Project staff are preparing for public review of the Residential Infill Project’s regulatory concepts this summer. Outreach events have not been finalized, but they will include a series of open houses throughout the city, targeted outreach to stakeholders who were not well represented in our previous public outreach survey, as well as providing information to other interested groups.

If your group/organization is interested in learning more about this project, please contact Julia Gisler (see below) to discuss ways to engage your group. Staff may be available to attend a meeting or share information about the project in other ways.

For more information about the Residential Infill Project visit the project website atwww.portlandoregon.gov/bps/infill or contact Julia Gisler at 503-823-7624 orjulia.gisler@portlandoregon.gov.


4) Help choose a new Department of Environmental Quality director

The Oregon Environmental Quality Commission seeks public comment on proposed requirements and criteria for the recruitment of the permanent DEQ director.

To provide comment, please visit https://www.surveymonkey.com/r/DEQsurvey2.

The commission will accept comments through this online system until noon on Tuesday, April 19, followed by a special opportunity to accept verbal comments on the draft requirements the evening of April 20. That session is from 6 to 7:30 p.m. at the Oregon Convention Center, 777 NE Martin Luther King Jr. Boulevard in Portland. The commission is expected to take action on the recruitment language, and many other agenda items, at its April 20-21, 2016, regular meeting. An agenda for that meeting is available now, with reports and other supporting documents to be posted soon.


5) Tell Metro what sort of housing you want to see

Metro invites you to complete a survey about housing choice in the Portland/Vancouver Metropolitan area. The purpose of the survey is to hear your voice and give you power to let your local governments and service providers know about your concerns and what you would change about the community. Your answers will be part of a regional planning effort for the counties in the Metro area including Clackamas, Washington, and Multnomah Counties. Your response will have an impact on actions of local governments and service providers, such as how and where public funds are spent on housing developments, infrastructure, programs, and more. Please take the time to make your voice heard.

This survey should take about 20-25 minutes to complete. Your time and comments are greatly appreciated.

If you provide your name and address on the last page, it will be placed in a drawing for a $100 grocery store gift certificate of your choice. There will be five winners. Your answers are anonymous, for research purposes, and will not be connected with your name in any way. You do not need to provide your name to us unless you wish to be entered into the drawing.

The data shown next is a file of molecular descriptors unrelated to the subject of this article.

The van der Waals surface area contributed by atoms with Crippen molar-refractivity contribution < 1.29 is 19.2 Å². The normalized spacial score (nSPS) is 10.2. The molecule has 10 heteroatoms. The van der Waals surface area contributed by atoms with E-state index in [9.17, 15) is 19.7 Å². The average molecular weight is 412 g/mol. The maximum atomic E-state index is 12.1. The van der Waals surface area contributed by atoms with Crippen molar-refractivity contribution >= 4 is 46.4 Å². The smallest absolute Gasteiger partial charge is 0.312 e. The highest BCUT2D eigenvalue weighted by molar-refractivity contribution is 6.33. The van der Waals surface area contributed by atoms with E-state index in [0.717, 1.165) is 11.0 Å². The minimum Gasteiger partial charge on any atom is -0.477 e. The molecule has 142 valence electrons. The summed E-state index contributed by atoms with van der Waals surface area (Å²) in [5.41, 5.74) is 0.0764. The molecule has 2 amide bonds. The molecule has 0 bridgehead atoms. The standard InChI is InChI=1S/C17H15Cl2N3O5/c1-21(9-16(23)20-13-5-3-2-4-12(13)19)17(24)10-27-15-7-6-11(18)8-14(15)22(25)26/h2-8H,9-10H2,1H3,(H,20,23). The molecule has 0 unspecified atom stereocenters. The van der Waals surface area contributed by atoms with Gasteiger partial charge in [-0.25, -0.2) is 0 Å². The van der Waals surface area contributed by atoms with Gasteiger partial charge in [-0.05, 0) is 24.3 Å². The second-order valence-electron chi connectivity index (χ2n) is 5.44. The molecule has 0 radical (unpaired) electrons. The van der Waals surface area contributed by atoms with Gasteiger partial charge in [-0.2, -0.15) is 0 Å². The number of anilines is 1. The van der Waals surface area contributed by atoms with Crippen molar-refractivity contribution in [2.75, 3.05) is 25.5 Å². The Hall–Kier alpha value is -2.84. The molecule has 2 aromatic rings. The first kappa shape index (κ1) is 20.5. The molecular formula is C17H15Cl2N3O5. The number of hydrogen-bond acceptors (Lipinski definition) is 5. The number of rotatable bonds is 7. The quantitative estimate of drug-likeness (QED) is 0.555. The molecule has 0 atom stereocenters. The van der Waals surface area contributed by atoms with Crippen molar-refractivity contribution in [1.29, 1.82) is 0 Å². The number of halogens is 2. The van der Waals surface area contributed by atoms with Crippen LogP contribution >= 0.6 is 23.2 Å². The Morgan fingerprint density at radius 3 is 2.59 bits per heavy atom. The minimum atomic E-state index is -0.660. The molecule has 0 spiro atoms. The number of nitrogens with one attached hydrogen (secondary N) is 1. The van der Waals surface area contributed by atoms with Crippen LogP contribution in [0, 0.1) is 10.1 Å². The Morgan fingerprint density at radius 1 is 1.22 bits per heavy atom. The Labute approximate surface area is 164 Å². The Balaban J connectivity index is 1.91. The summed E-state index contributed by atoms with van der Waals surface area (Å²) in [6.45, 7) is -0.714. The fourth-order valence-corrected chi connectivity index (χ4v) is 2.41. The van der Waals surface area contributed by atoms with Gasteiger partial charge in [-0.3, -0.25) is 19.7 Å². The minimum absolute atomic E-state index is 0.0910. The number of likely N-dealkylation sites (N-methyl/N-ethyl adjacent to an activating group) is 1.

Participate in the survey by clicking here.


6) Enjoy the arts at Portland Abbey Arts

abbey_artsOn Tuesday, after you attend the OKNA general meeting, why not bask in the arts?

Portland Abbey Arts will host an event featuring music, poetry and visual arts. Click on the flyer for more information.


7) Gypsy Moth spraying

Weather pending, helicopters will fly over North Portland spraying for Gypsy Moths on Saturday. They won’t spray Overlook Neighborhood directly, but residents might see them and depending on winds might have some of the spray drift his way.

Posted in Business, Land Use, OKNA, Portland - City | Comments Off

Overlook Neighborhood Update (April 10)

1) Homeless update
2) Spring gardening workshops
3) Park sprinklers running in the rain
4) Support the Office of Neighborhood Involvement


1) Homeless update

FireHawthorne Bridge homeless fire

Summer dryness quickly approaches. After a fire at a homeless camp under the Hawthorne Bridge last week, the OKNA Board requested that Portland Fire & Rescue meet with Hazelnut Grove residents and conduct a safety check to ensure the camp in Overlook Neighborhood is following best practices for fire and safety. Fire & Rescue agreed, and the meeting was scheduled for Friday.

Other neighborhoods support Overlook

The chairs of eight North Portland neighborhoods (not counting Overlook) have sent a letter to the city supporting Overlook as we continue to try to work with the city on a plan that will ensure the safety of everyone. Other neighborhoods sending letters include Arlington, Crestwood and Irvington. The Northeast Coalition is promoting its own, similar letter. And Concordia, Cully, Vernon and Multnomah village have all shared their support for OKNA.

Homelessness forum (April 20)